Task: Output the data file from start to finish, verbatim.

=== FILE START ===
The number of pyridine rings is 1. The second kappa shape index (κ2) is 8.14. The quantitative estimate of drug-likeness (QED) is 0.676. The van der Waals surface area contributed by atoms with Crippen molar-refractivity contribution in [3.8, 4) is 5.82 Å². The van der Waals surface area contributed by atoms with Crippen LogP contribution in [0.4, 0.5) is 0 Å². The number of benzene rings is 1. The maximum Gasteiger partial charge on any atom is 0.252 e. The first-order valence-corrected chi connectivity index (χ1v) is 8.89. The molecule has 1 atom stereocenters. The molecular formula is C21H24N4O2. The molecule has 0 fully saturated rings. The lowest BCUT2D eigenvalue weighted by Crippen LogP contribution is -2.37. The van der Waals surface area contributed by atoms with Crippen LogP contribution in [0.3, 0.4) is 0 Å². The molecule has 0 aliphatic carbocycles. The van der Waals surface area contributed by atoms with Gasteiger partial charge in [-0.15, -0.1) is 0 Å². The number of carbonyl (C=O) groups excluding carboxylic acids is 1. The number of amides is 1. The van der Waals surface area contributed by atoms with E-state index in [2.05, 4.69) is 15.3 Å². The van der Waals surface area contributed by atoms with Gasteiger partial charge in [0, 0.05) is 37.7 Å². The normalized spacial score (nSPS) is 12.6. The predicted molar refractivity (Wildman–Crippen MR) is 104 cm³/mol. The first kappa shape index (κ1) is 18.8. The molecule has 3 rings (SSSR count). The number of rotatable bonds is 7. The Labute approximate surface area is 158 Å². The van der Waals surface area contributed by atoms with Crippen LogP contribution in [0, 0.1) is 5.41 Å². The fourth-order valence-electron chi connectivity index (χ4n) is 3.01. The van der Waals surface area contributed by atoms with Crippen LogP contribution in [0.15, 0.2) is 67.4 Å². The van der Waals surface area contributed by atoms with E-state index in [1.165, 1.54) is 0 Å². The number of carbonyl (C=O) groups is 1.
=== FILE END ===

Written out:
The number of pyridine rings is 1. The second kappa shape index (κ2) is 8.14. The quantitative estimate of drug-likeness (QED) is 0.676. The van der Waals surface area contributed by atoms with Crippen molar-refractivity contribution in [3.8, 4) is 5.82 Å². The van der Waals surface area contributed by atoms with Crippen LogP contribution in [0.4, 0.5) is 0 Å². The number of benzene rings is 1. The maximum Gasteiger partial charge on any atom is 0.252 e. The first-order valence-corrected chi connectivity index (χ1v) is 8.89. The molecule has 1 atom stereocenters. The molecular formula is C21H24N4O2. The molecule has 0 fully saturated rings. The lowest BCUT2D eigenvalue weighted by Crippen LogP contribution is -2.37. The van der Waals surface area contributed by atoms with Crippen LogP contribution in [0.3, 0.4) is 0 Å². The molecule has 0 aliphatic carbocycles. The van der Waals surface area contributed by atoms with Gasteiger partial charge in [-0.15, -0.1) is 0 Å². The number of carbonyl (C=O) groups excluding carboxylic acids is 1. The number of amides is 1. The van der Waals surface area contributed by atoms with E-state index in [2.05, 4.69) is 15.3 Å². The van der Waals surface area contributed by atoms with Gasteiger partial charge in [0, 0.05) is 37.7 Å². The normalized spacial score (nSPS) is 12.6. The predicted molar refractivity (Wildman–Crippen MR) is 104 cm³/mol. The first kappa shape index (κ1) is 18.8. The molecule has 3 rings (SSSR count). The number of rotatable bonds is 7. The Labute approximate surface area is 158 Å². The van der Waals surface area contributed by atoms with Crippen LogP contribution in [0, 0.1) is 5.41 Å². The fourth-order valence-electron chi connectivity index (χ4n) is 3.01. The van der Waals surface area contributed by atoms with Crippen LogP contribution in [0.15, 0.2) is 67.4 Å². The van der Waals surface area contributed by atoms with E-state index in [1.165, 1.54) is 0 Å². The number of carbonyl (C=O) groups is 1.